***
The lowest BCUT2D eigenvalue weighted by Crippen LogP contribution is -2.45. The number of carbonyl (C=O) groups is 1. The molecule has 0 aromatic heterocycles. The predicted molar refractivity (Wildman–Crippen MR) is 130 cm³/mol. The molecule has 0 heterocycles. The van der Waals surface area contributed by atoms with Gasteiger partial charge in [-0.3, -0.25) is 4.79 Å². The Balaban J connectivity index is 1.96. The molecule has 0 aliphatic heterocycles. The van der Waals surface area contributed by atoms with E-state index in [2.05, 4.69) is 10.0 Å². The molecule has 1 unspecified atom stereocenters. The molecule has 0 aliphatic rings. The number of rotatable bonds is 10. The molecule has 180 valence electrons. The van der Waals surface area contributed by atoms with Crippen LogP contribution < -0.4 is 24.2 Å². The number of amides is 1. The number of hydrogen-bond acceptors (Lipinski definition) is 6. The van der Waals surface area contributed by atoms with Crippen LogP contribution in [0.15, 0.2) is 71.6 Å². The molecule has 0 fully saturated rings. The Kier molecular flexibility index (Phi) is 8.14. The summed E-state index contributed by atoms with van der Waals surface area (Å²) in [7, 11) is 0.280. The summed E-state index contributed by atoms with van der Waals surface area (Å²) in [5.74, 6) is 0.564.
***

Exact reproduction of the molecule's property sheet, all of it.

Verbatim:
The lowest BCUT2D eigenvalue weighted by Crippen LogP contribution is -2.45. The number of carbonyl (C=O) groups is 1. The molecule has 0 aromatic heterocycles. The predicted molar refractivity (Wildman–Crippen MR) is 130 cm³/mol. The molecule has 0 heterocycles. The van der Waals surface area contributed by atoms with Gasteiger partial charge in [-0.3, -0.25) is 4.79 Å². The Balaban J connectivity index is 1.96. The molecule has 0 aliphatic heterocycles. The van der Waals surface area contributed by atoms with E-state index in [2.05, 4.69) is 10.0 Å². The molecule has 1 unspecified atom stereocenters. The molecule has 0 aliphatic rings. The number of rotatable bonds is 10. The molecule has 180 valence electrons. The van der Waals surface area contributed by atoms with Crippen LogP contribution < -0.4 is 24.2 Å². The number of amides is 1. The number of hydrogen-bond acceptors (Lipinski definition) is 6. The van der Waals surface area contributed by atoms with Crippen LogP contribution in [0.15, 0.2) is 71.6 Å². The molecule has 0 fully saturated rings. The Kier molecular flexibility index (Phi) is 8.14. The summed E-state index contributed by atoms with van der Waals surface area (Å²) in [7, 11) is 0.280. The summed E-state index contributed by atoms with van der Waals surface area (Å²) in [5.74, 6) is 0.564.